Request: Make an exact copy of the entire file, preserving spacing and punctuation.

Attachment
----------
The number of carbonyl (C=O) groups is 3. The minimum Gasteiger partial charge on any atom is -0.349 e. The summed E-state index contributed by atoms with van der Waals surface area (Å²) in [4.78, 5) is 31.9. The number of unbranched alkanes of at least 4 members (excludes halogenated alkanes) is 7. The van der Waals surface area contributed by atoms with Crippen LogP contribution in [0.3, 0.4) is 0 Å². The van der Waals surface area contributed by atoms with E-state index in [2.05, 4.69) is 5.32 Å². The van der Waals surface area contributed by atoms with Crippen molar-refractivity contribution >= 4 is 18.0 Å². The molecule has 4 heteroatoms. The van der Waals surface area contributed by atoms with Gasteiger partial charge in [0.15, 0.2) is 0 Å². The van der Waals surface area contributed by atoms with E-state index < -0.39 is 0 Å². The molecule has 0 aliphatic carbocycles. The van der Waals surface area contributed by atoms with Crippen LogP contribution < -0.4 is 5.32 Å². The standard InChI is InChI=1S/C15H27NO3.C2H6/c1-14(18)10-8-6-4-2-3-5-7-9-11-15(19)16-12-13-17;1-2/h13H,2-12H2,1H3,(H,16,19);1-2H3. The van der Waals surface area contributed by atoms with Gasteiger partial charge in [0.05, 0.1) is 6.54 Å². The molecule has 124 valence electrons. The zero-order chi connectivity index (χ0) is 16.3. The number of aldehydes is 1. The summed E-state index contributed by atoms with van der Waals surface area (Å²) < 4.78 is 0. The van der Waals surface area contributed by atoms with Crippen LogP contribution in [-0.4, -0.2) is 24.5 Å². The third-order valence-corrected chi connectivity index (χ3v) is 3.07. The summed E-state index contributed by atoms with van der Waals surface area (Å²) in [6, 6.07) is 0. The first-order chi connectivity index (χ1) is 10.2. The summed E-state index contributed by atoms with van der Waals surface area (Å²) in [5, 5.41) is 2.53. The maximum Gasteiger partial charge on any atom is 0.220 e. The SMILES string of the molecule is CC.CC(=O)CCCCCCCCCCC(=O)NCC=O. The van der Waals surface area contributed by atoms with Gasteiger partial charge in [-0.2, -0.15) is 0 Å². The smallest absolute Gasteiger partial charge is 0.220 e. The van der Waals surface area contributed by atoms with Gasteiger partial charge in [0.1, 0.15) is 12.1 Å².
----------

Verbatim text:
The number of carbonyl (C=O) groups is 3. The minimum Gasteiger partial charge on any atom is -0.349 e. The summed E-state index contributed by atoms with van der Waals surface area (Å²) in [4.78, 5) is 31.9. The number of unbranched alkanes of at least 4 members (excludes halogenated alkanes) is 7. The van der Waals surface area contributed by atoms with Crippen LogP contribution in [0.3, 0.4) is 0 Å². The van der Waals surface area contributed by atoms with E-state index in [2.05, 4.69) is 5.32 Å². The van der Waals surface area contributed by atoms with Crippen molar-refractivity contribution >= 4 is 18.0 Å². The molecule has 4 heteroatoms. The van der Waals surface area contributed by atoms with Gasteiger partial charge in [0.15, 0.2) is 0 Å². The van der Waals surface area contributed by atoms with E-state index < -0.39 is 0 Å². The molecule has 0 aliphatic carbocycles. The van der Waals surface area contributed by atoms with Crippen LogP contribution < -0.4 is 5.32 Å². The standard InChI is InChI=1S/C15H27NO3.C2H6/c1-14(18)10-8-6-4-2-3-5-7-9-11-15(19)16-12-13-17;1-2/h13H,2-12H2,1H3,(H,16,19);1-2H3. The van der Waals surface area contributed by atoms with Gasteiger partial charge in [0.05, 0.1) is 6.54 Å². The molecule has 124 valence electrons. The zero-order chi connectivity index (χ0) is 16.3. The number of aldehydes is 1. The summed E-state index contributed by atoms with van der Waals surface area (Å²) < 4.78 is 0. The van der Waals surface area contributed by atoms with Crippen LogP contribution in [-0.4, -0.2) is 24.5 Å². The third-order valence-corrected chi connectivity index (χ3v) is 3.07. The summed E-state index contributed by atoms with van der Waals surface area (Å²) in [6, 6.07) is 0. The first-order chi connectivity index (χ1) is 10.2. The summed E-state index contributed by atoms with van der Waals surface area (Å²) in [5, 5.41) is 2.53. The maximum Gasteiger partial charge on any atom is 0.220 e. The SMILES string of the molecule is CC.CC(=O)CCCCCCCCCCC(=O)NCC=O. The van der Waals surface area contributed by atoms with Gasteiger partial charge in [-0.2, -0.15) is 0 Å². The smallest absolute Gasteiger partial charge is 0.220 e. The van der Waals surface area contributed by atoms with Gasteiger partial charge in [0.1, 0.15) is 12.1 Å².